Forget about a future of connected and driverless cars where messaging and other services are made available on in-case screens to people who sit in cars they used to drive.
It’s actually the driverless truck that is moving along at full speed, with a just successfully completed 35-mile highway test of a truck that drove itself in Ohio.
The truck traveled along with regular traffic with a driver in the truck positioned to take charge if something went wrong, which it didn’t. The truck made a 35-mile trek on Route 33, a four-lane divided road.
The maker of the self-driving truck is Otto, a company acquired by ridesharing service Uber a few months back for about $680 million.
Later in the week, the self-driving truck is scheduled to drive on the Ohio Turnpike.
The self-driving trucking test was announced by Ohio Governor John Kasich, who referred to it as “what the future of transportation will look like.”
A similar test was run in Colorado last month, with Budweiser shipping a truckload of beer on a truck that drove itself for an entire stretch of highway, as I wrote about here at the time (52,000 Cans Of Budweiser Shipped 120 Miles In Self-Driving Truck). In that trial, the driver monitored the self-driving system from the sleeper berth in the back of the truck.
So far, these are closely monitored tests, with backup drivers in the trucks. And so far, all have gone as planned.
One might feel bad for long-haul truckers whose career options are limited for making as much money after the robots take over. But we said goodbye to most travel agents, video rental clerks, and taxi drivers, too, so maybe career-planning must take these changes into account. Whose job is next? Maybe I can retire before all university classes are offered online.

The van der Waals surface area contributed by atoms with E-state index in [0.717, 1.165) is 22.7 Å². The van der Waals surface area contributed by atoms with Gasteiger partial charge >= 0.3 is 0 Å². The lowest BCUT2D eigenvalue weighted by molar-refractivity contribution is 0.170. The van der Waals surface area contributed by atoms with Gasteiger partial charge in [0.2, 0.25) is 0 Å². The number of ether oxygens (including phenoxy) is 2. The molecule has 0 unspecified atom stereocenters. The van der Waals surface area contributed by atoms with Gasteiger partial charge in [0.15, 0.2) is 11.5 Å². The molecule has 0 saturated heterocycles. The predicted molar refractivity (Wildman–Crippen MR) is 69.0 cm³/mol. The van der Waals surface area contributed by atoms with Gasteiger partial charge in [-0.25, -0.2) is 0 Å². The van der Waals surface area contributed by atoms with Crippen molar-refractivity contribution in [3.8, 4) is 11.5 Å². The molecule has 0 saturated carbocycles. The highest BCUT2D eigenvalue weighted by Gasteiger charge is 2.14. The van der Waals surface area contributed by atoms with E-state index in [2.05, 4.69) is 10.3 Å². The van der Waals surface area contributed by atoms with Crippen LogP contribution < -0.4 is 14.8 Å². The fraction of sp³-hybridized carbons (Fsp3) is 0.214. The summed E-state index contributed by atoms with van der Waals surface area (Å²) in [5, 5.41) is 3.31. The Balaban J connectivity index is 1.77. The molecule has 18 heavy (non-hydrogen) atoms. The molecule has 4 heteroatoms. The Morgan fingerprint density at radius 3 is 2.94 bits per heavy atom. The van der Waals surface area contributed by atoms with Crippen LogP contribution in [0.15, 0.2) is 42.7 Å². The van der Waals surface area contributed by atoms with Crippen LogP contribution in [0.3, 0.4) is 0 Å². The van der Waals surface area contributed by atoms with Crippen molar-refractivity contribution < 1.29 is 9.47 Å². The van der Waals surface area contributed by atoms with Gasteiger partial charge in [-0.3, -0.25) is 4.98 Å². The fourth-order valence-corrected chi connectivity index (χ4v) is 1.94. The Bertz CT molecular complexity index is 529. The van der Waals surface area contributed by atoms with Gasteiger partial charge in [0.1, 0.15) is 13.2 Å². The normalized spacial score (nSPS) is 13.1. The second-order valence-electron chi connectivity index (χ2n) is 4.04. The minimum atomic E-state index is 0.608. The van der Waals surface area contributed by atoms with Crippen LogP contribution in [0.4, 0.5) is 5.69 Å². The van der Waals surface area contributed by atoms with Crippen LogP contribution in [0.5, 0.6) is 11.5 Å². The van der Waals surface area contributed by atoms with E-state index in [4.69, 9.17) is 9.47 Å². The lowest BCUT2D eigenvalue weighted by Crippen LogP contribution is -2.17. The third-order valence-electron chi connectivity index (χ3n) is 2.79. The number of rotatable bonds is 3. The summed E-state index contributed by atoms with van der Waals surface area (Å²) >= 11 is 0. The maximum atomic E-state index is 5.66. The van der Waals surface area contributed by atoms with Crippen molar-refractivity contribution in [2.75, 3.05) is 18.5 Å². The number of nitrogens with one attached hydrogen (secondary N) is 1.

Valid poiints, Douglas, but new jobs also likely will be created as well.
The "career planning" chatter is what got Donald Trump elected. Long haul truckers don't want to change their careers. That's pretty much all most of them know. Trump is promising to change the tide of a changing digital world and this story is another classic example of the challenges those with limited skills face. They don't want a challenge they want Archie and Edith to return us to the days of yesteryear. Fortunately it will be very difficult going back.
This is hardly going to happen overnight, Rick. These are still in the early test and validatation stages, with closely tied local govenrment support, including a lot of resource.
So Rick, you want to travel down the freeway surrounded by 80,000 lb trucks with no driver?
Tire blow outs, deer, mechanical failure etc, sorry I don't want a pile of plastic chips sorting that out next to me on a highway. These techno-lemmings, create things that replace humans, and have no foresight to what it does in the big picture of a prosperous ecconomy. You talk down to truckers, but all the junk that you wear, sit on, sleep in, cook with, etc, probably got delivered by a truck.
this story is another classic example of the challenges those with limited skills face.
HMMMM Rick, so I guess if you rack up "Government sponsored" Student loans to get a degree, those "unlimited skills" usually open up an opportunity for those graduates to a 5 hour dinner shift at the Olive Garden. Too bad their "unlimited skills" have no jobs to go to.
America thrived when America Made things. Of course today, working with your hands means typing on a keyboard. Look back at the first Fortune 500 list (1955). 90% of the companies were manufacturers. Today, #1` is Walmart (They make nothing), the next 19 has GM and Ford, but the rest are banks, Insurance, and Service companies (Verizon). I don't have enough time to do a teaching here on how the ecconomy works, but obviously , tech-lemmings have no clue.
Didn't Google just get hacked/compromised yesterday? Yep affected millions. So what happens when those hackers want to take one of those semi's for a "joy ride" hacking in with their joy stick? NO THANX, Archie never had to worry about hackers.